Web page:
Monday, May 28, 2012

Bad news for comedians: You can still get convicted for blasphemy in Ireland

Freedom house's last year's report gives good scores to Ireland for almost all the concerned fields (legal, economical, political, press freedom) except matters concerning freedom of speech.

It seems that Ireland is at the same time highly secular and highly religious. Blasphemy is regarded as a criminal offence in Ireland, although it's unclear to me, how the grounds of blasphemy are judged. Wikipedia's article "Blasphemy law in Republic of Ireland" gives some insight. The article states that somebody got fined thousand pounds and got convicted to jail for a year for denying Divinity of Christ. This was about 300 years ago, but the law is still in effect and a few years ago Defamation act was reformed. Reformed Act, according to Wikipedia, states that uttering "material 'grossly abusive or insulting in relation to matters held sacred by any religion', when the intent and result is 'outrage among a substantial number of the adherents of that religion'."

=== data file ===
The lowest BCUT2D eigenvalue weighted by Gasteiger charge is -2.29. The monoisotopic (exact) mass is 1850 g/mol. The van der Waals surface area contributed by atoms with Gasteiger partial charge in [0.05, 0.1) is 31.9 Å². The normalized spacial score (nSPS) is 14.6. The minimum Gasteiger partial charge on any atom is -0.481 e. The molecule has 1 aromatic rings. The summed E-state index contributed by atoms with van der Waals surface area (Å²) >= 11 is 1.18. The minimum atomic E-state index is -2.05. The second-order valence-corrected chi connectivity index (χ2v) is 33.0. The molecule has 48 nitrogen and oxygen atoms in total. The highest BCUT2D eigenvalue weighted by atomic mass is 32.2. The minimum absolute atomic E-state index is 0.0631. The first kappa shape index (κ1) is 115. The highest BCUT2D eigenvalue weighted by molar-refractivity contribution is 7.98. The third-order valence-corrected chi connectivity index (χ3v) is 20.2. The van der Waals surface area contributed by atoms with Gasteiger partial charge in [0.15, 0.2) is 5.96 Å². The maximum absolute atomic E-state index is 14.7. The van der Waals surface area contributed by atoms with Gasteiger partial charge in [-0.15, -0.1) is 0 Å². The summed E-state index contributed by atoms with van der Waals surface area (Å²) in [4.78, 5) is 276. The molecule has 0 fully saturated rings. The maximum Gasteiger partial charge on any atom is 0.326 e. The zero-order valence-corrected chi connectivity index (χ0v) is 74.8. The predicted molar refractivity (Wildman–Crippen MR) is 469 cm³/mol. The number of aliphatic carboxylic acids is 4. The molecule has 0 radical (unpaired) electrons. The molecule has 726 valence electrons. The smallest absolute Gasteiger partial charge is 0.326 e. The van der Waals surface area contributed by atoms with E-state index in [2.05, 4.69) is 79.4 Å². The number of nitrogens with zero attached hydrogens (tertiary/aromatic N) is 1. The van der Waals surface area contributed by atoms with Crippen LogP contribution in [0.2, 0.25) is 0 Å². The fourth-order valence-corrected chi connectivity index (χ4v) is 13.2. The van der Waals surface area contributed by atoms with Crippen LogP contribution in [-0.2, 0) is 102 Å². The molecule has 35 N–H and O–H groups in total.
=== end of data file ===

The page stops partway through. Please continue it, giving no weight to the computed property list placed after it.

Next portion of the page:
I'm not indenting to test the limits of the law, but I would be curious to know how to get accused of blasphemy. In Finland there was (and still is in some form of) an Act which included blasphemy. Two Finnish artists got convicted and later pardoned by the President.

First case was when an author called Hannu Salama published a book called Juhannushäät (Midsummer dances) 1964. It included a scene called Pilkkasaarna (mockery of a christian sermon). It didn't help his case that he was known for his affiliation with working-class. He got a three months of parole in 1966, but got pardoned in 1968.
Second case happened in 1969 when a painter Harro Koskinen got convicted for a painting called The Pig Messiah, which featured a crucified pig.

Perhaps these two Finnish artists gives some ideas to people in Ireland how to provoke on the limits of legal boundaries.

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